Companies developing new technology for the legal industry face an obstacle course that includes a tight window of opportunity, a short product cycle, a high hurdle of exacting requirements, and the demand for development capital. Helping these startup legal tech companies navigate these obstacles is the goal of the LexisNexis Legal Tech Accelerator Program.
“We saw an opportunity to leverage our commercial experience more broadly and leverage the learnings from quite a few founders of legal tech startups now working in our organization,” said Jeff Pfeifer, chief product officer, North American Research Solutions at LexisNexis who oversees the program.
LexisNexis, with technology operations based in Raleigh on the Centennial Campus of North Carolina State University, provides computer-assisted legal research, business research, and risk management products. The LexisNexis Legal Tech Accelerator program identifies companies around the country that are about to enter or that just entered the market.
“The goal of our program is to help these organizations scale and share with them our commercial expertise in the legal field to help them as they make choices about their business,” said Pfeifer.
“The founders of successful startups are a group of people who are able to diagnose problems quickly and who can continually evolve their ideas so the products for lawyers are finetuned and help solve problems or gaps. They need to get the product to the point where lawyers can use it. At the same time, the companies need to stay lean and progress toward their broader product development road map planning.
“Unlike other industries where you may have more tolerance for experimentation, failure and iteration on a design idea, in the legal market product performance expectations are high at product launch,” Pfeifer continued. “Our clients tend to be exacting in their requirements, and they tend to reject quickly things they don’t find directly address their problems.”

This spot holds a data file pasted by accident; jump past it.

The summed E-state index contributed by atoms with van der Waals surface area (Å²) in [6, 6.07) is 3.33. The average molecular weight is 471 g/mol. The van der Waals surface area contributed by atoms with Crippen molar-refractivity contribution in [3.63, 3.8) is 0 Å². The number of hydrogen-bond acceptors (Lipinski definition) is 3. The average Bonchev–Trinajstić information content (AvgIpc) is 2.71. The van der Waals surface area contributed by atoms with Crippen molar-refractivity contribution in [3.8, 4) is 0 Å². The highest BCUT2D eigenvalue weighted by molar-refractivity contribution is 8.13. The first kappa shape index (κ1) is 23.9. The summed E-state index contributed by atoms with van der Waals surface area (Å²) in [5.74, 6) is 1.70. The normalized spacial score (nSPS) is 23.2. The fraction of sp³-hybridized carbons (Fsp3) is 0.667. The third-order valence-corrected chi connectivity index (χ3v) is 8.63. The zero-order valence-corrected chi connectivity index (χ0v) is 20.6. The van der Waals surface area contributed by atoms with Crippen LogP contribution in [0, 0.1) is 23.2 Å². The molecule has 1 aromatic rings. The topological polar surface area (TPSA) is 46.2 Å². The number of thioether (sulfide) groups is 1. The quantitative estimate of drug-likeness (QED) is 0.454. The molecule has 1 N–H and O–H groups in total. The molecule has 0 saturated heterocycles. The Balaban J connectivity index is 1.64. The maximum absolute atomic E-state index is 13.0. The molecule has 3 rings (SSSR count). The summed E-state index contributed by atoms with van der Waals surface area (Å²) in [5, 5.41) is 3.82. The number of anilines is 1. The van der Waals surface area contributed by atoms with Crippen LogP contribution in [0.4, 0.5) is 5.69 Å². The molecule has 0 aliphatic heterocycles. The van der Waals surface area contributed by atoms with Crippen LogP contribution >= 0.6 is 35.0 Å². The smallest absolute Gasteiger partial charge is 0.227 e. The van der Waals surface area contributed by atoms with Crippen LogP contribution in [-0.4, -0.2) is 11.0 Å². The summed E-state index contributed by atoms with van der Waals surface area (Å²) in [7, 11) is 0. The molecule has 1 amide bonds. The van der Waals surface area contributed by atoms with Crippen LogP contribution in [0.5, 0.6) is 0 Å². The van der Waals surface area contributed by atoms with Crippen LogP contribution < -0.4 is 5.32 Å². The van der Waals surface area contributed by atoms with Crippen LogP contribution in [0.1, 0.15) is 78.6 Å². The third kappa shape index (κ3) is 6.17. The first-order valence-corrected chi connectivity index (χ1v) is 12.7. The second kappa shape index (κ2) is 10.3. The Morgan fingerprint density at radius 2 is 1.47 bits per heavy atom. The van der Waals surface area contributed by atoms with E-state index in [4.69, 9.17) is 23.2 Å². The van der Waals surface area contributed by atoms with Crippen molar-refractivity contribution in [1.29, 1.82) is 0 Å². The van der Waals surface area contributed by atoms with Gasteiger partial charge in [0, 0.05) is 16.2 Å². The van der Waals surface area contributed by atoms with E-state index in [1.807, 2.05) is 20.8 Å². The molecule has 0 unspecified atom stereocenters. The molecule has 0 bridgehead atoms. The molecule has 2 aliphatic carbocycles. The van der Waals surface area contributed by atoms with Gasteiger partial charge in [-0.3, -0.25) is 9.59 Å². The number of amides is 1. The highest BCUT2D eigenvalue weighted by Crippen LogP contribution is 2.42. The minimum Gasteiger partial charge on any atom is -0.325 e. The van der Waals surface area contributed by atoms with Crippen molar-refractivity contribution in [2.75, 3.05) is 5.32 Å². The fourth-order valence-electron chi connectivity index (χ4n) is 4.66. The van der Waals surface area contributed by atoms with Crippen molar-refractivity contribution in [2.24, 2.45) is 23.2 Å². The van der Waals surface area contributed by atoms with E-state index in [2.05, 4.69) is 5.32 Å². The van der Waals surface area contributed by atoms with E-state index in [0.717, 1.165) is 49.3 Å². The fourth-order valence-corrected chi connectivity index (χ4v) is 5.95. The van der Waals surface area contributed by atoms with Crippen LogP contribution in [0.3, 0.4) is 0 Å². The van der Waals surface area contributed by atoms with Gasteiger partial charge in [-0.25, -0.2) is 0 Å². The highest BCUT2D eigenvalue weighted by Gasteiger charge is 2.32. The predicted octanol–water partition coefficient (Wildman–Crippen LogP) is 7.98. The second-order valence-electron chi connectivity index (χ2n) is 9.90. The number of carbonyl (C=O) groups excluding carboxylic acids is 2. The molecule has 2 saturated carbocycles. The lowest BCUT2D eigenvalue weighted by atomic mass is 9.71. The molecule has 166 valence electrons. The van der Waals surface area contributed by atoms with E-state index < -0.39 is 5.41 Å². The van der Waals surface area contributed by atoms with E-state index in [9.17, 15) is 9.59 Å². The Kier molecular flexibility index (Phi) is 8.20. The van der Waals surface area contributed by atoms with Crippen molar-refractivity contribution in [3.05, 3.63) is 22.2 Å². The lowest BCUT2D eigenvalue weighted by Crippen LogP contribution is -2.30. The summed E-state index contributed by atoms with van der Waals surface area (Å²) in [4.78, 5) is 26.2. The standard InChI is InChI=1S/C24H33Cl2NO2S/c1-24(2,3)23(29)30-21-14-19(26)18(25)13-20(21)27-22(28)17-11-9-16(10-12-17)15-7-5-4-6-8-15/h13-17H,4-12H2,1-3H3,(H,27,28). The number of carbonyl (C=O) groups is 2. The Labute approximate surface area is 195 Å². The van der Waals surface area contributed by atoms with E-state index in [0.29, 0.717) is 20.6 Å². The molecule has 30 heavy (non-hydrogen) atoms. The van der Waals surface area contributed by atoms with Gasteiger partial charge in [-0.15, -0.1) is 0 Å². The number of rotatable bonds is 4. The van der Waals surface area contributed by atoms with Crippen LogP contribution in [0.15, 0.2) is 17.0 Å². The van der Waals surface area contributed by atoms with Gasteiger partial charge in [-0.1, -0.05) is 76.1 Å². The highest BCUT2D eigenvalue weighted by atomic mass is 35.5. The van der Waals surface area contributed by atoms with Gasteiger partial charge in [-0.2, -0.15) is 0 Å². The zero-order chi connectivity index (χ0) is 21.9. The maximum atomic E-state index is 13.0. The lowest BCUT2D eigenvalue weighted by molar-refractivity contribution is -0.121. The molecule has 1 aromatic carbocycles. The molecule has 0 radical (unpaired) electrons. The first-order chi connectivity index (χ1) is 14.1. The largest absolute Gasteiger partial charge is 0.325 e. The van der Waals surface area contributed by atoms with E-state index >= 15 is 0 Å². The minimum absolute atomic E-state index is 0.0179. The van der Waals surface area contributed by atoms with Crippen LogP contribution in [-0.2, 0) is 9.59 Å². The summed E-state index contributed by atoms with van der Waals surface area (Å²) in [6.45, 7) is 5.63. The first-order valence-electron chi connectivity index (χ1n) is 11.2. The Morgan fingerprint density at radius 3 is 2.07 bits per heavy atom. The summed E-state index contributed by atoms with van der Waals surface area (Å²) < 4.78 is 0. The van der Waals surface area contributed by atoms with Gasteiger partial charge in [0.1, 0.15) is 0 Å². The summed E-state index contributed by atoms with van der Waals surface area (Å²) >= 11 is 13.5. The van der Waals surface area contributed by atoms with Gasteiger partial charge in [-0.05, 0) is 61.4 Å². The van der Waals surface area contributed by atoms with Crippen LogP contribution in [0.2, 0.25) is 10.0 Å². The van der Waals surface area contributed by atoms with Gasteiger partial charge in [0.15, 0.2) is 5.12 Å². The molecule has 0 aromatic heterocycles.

One of the biggest hurdles for startups in any industry is finding capital for growth. “As part of the program, we introduce participants to venture sources who have invested in the legal market. LexisNexis does not take equity positions in companies in the program.”
PROGRAM MEMBERS FROM THE TRIANGLE
More than 60 companies from around the country applied to this year’s program. Nine were selected. “The criteria we use is first, how unique is the idea. Second, where is the company in its commercial readiness; and third, we examine the quality of the leadership team.”
Two Triangle companies participated in this year’s cohort. Civvis, an online application that helps laymen quickly understand what legal services are available to them based on their needs. Courtroom5 provides tools for people to handle their civil law cases on a pro se basis. Both were featured in recent Legal Innovators stories.
IMPROVED LEVEL OF SERVICE
Any discussion of legal technology prompts questions about lawyers becoming obsolete.
“The amount of work that would be fully replaced by legal technology is limited, estimated at less than 15% of what lawyers do today,” said Pfeifer. “We see a legal industry that is replacing lower value work with work that delivers higher value to consumers.
“Today, a lawyer may provide a certain level of advice to a client; when aided by automation activities, the level of service to the client goes up,” he continues. “The lawyer is able to counsel the client in new ways because of the diversion of time and activities to other tasks.”
ACCESS TO JUSTICE AND A STRONGER RULE OF LAW
Product applications that help improve access to legal services are an increasing area of focus. With a large percentage of civil lawsuit participants unrepresented by legal counsel, many see an opportunity for technology to fill the gap. LexisNexis sees technology solutions as a way to strengthen the rule of law more broadly.
“Access to justice is a huge focus of legal tech startup activity. We see hundreds of companies looking at problems related to access to justice, and we think accelerators like our own and the Duke Law Tech Lab are supportive of those objectives. Building a stronger legal technology ecosystem requires a broader commitment to supporting companies at their earliest stages of development. Longer-term, we believe these products will advance a stronger rule of law.”
The LexisNexis Legal Tech Accelerator program also partners with the Durham-based Duke Law Tech Lab, which also assists early-stage legal tech companies. Pfeifer was a judge at this year’s Duke Law Tech Lab competition, where companies focused on access to justice solutions.